I’ve done that thing again.

That thing where I look at plane tickets, look at train tickets, enter all available data into an elaborate equation (something like, Value = Adventure / Cost + Adventure x Time + Cost/Environmental Cost) and decide to take the ten-hour train.

Again.

You see, adventure counts twice in my calculations… and I value my time a bit differently.

So I’m sipping on free hot water (having exhausted my ten-hour snack supply in just over seven hours), watching an obstinately rainy day pass me by—all the way from Vermont to Philadelphia.

It’s not a bad day for a train ride, I have to admit. The sky is a study in gray. Wisps of cloud catch in green hills, blur the horizon, put me to sleep.

I wake up quickly; I think my feet are getting frostbite. I set up camp in the cafe car. Consider diving into a pile of work. Think the better of it. Return to staring out at the nondescript, along-the-tracks landscape.

I’ve taken so many absurdly long train, bus, and ferry rides, keeping count lost all meaning a long time ago. Barcelona to London: Why go in two hours when you can take two days, via Paris and the Chunnel? Tangier to Barcelona: What fun is the plane when a thirty-hour boat ride gets you 100% there? Stockholm to Turku: Thirteen hours and no regrets! Goa to Kolkata: In hindsight, maybe forty hours was a a bit long…

A love of slow travel, a desire to lighten my footprint whenever possible, and a stubborn resistance to doing things the easy way all feed into these choices.

But I realize that whiling away an entire day—or more—on a train doesn’t come without practice. I haven’t forgotten my astonishment at my fellow passengers in Nepal, where I took some of my first twelve-hour bus journeys. They put me to shame, doing nothing for the entire journey, never complaining, and maintaining perfect serenity during the hours of touch-and-go traffic leaving Kathmandu Valley.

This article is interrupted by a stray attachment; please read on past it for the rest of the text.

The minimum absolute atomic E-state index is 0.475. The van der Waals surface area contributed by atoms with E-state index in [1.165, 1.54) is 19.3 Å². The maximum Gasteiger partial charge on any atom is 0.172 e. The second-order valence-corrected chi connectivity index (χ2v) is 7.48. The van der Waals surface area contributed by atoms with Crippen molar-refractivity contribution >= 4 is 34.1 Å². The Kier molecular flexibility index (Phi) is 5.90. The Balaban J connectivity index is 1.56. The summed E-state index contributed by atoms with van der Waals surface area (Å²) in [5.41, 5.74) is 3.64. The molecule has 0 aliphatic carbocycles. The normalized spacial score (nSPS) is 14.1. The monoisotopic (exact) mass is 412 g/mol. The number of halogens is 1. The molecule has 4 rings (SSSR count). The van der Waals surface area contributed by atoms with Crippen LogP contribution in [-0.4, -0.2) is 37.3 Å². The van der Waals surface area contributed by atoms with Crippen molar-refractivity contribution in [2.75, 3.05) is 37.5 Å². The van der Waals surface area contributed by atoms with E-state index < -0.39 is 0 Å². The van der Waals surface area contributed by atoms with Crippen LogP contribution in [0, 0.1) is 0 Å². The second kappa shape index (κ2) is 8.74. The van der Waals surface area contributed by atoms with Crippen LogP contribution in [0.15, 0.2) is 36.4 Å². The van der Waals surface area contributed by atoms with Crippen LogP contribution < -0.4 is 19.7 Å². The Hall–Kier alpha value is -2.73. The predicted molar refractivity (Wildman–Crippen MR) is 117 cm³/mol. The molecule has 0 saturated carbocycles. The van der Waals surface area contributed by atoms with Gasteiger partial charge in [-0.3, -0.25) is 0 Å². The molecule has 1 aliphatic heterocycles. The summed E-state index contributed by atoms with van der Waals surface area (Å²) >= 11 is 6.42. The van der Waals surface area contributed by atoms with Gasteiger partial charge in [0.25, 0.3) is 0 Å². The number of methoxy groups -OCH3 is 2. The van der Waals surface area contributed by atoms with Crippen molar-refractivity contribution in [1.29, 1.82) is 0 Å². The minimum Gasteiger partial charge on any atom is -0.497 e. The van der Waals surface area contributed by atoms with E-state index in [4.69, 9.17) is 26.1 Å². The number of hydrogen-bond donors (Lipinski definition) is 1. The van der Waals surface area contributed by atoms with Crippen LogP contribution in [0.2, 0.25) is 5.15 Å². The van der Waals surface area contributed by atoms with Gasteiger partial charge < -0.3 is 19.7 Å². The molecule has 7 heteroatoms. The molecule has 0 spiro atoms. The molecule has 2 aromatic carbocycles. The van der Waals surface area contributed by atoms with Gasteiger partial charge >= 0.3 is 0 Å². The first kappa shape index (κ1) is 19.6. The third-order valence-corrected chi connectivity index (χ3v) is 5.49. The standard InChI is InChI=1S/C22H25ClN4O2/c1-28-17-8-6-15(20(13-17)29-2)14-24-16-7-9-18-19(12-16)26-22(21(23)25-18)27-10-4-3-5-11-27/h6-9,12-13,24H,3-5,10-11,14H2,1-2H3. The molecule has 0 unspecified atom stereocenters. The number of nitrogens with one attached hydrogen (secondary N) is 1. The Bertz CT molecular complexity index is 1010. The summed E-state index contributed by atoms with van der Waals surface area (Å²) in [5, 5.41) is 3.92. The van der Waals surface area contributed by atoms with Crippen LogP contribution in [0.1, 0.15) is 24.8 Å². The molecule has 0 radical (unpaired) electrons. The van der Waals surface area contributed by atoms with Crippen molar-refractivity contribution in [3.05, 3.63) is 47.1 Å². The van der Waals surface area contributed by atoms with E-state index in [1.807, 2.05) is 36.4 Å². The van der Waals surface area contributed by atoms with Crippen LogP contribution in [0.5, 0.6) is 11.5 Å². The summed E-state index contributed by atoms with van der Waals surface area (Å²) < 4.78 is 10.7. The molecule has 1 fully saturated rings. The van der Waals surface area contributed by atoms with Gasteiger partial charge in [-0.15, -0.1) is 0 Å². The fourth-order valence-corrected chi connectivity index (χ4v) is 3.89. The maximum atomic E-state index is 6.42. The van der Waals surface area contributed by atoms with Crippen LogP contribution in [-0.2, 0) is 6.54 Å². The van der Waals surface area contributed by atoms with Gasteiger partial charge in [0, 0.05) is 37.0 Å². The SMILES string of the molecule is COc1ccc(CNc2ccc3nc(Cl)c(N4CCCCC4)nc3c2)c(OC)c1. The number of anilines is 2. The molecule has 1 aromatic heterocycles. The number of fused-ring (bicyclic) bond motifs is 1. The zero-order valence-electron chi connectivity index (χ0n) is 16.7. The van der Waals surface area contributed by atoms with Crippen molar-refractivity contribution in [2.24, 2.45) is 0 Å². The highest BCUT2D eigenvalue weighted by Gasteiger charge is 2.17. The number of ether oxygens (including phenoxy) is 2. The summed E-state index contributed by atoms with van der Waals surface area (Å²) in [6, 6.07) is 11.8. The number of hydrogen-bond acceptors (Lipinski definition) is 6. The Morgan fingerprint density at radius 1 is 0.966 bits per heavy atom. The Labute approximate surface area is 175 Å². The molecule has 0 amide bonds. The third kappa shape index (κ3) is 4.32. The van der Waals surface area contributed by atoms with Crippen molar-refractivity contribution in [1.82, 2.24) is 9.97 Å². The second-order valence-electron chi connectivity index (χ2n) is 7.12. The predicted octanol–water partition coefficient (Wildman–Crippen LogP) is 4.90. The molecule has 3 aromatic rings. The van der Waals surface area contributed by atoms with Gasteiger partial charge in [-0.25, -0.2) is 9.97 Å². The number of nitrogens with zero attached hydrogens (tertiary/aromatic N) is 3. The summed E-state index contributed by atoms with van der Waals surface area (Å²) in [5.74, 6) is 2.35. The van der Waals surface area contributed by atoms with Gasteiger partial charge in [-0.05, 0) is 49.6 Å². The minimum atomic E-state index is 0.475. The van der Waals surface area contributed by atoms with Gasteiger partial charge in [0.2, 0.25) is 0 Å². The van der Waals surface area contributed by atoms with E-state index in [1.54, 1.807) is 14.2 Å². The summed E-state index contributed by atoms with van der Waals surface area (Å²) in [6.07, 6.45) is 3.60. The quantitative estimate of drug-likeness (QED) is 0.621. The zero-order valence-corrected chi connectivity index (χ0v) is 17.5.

And so, if you have a ten-hour train journey ahead of you, or another trip just as daunting, I’d like to offer a few of my favorite activities to help you pass the hours:

  1. People watch. This activity could, without exaggeration, occupy all ten of those hours, especially when coupled with eavesdropping. The man in the seat behind me telling another passenger how he never learned how to read words, only concepts. The woman across the aisle discussing, at length, a petty workplace drama. The endless procession of human faces, voices, expressions—mundane and extraordinary at once. Yes, one could certainly people watch for ten hours.
  2. Crochet, or otherwise make things. When I traveled from Philadelphia to Miami by train in 2013, I spent about four hours of the thirty-hour odyssey crocheting a hat for a particularly odd and impressively drunk character sharing the cafe car with me. Activities that occupy the hands but leave the mind free to wander are ideal for long trips.
  3. Read. Bring a fresh book you know you’ll love. The longer the better. This time I brought The Wayfinders by Wade Davis, and it enthralled me. If you’d happily sit on the couch with a good book all day, you can stop reading right now; your ten hours are sorted.
  4. Write. Whether or not you’re a writer is beside the point. Write down observations, stream of consciousness, the funny things people said while you were eavesdropping. These words may serve some purpose later on, or you may never look at them again. Also not the point.
  5. Make lists. If you can’t think of anything else to write, there are always lists. I happen to love lists—the way they sit uselessly on my desktop after I make them, their satisfying list-ness, the irrational sense of efficiency I feel when writing them. Maybe you’ll be equally entertained by this activity… or maybe not.
  6. Eat. On travel days, I drop any preferences or pretenses I usually have about food. Today I feasted on cherries and leftovers, but sometimes it’s chocolate and chips. While normally I wouldn’t advocate for eating out of boredom, long train (or bus, or ferry) rides are a special exception. Entering a liminal space, free from the normal constraints of time and metabolic physics, is one of the advantages of traveling this way after all.
  7. Work. Just kidding—travel days aren’t work days! Be it a lack of reliable wifi or the soporific rattling of tracks, these journeys don’t usually support much work. But if you need to get things done, there’s certainly time.
  8. Do nothing. Nothing nothing nothing. Stare out the window and daydream about mountains that hold up the sky. Close your eyes and turn the rocking of the train into music. Lean back, put your hands in your lap, and just sit there. I think we could all do with a little more nothing in our days. A ten-hour train ride is a good place to start.

Additional uses of time that may inspire you: listening to music, meditating, talking to strangers, walking up and down the aisles, stretching, deleting old files off your phone, gobbling fresh air in the areas between coaches…

Think that just about covers it!


How do you pass a long journey? Please share your favorites with me!